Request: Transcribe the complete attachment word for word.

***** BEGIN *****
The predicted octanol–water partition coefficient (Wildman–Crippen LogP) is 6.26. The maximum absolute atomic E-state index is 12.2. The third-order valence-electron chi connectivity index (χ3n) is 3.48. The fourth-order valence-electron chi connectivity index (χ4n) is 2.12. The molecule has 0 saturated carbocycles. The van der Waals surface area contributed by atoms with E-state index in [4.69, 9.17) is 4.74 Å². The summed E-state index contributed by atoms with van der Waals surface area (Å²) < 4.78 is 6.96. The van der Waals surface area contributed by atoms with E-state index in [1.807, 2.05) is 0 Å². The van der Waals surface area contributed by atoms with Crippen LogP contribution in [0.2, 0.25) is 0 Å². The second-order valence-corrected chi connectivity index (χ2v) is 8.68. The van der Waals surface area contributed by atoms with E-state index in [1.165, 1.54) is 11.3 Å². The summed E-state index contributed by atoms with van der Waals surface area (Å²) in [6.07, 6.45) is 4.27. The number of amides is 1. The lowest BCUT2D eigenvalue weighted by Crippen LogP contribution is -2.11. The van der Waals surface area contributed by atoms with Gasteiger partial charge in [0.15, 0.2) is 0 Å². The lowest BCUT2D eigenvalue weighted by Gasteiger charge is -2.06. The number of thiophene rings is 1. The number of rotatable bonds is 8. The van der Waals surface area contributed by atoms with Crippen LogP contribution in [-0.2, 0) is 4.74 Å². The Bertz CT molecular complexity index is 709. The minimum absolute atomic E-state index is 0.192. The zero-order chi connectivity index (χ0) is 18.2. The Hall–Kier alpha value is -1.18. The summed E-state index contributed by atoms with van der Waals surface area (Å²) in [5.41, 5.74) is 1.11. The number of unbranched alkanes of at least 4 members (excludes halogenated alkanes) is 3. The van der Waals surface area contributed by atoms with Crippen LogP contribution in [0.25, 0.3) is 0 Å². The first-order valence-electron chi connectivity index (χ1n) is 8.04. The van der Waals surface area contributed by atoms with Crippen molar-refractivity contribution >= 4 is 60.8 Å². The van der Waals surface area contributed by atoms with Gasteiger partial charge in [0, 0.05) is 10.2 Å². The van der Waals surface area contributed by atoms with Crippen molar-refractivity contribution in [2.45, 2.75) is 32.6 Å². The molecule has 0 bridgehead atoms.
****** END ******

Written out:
The predicted octanol–water partition coefficient (Wildman–Crippen LogP) is 6.26. The maximum absolute atomic E-state index is 12.2. The third-order valence-electron chi connectivity index (χ3n) is 3.48. The fourth-order valence-electron chi connectivity index (χ4n) is 2.12. The molecule has 0 saturated carbocycles. The van der Waals surface area contributed by atoms with E-state index in [4.69, 9.17) is 4.74 Å². The summed E-state index contributed by atoms with van der Waals surface area (Å²) < 4.78 is 6.96. The van der Waals surface area contributed by atoms with E-state index in [1.807, 2.05) is 0 Å². The van der Waals surface area contributed by atoms with Crippen LogP contribution in [0.2, 0.25) is 0 Å². The second-order valence-corrected chi connectivity index (χ2v) is 8.68. The van der Waals surface area contributed by atoms with E-state index in [1.165, 1.54) is 11.3 Å². The summed E-state index contributed by atoms with van der Waals surface area (Å²) in [6.07, 6.45) is 4.27. The number of amides is 1. The lowest BCUT2D eigenvalue weighted by Crippen LogP contribution is -2.11. The van der Waals surface area contributed by atoms with Gasteiger partial charge in [0.15, 0.2) is 0 Å². The lowest BCUT2D eigenvalue weighted by Gasteiger charge is -2.06. The number of thiophene rings is 1. The number of rotatable bonds is 8. The van der Waals surface area contributed by atoms with Crippen LogP contribution in [-0.2, 0) is 4.74 Å². The Bertz CT molecular complexity index is 709. The minimum absolute atomic E-state index is 0.192. The zero-order chi connectivity index (χ0) is 18.2. The Hall–Kier alpha value is -1.18. The summed E-state index contributed by atoms with van der Waals surface area (Å²) in [5.41, 5.74) is 1.11. The number of unbranched alkanes of at least 4 members (excludes halogenated alkanes) is 3. The van der Waals surface area contributed by atoms with Crippen LogP contribution in [0.25, 0.3) is 0 Å². The first-order valence-electron chi connectivity index (χ1n) is 8.04. The van der Waals surface area contributed by atoms with Crippen molar-refractivity contribution >= 4 is 60.8 Å². The van der Waals surface area contributed by atoms with Gasteiger partial charge in [0, 0.05) is 10.2 Å². The van der Waals surface area contributed by atoms with Crippen molar-refractivity contribution in [2.45, 2.75) is 32.6 Å². The molecule has 0 bridgehead atoms.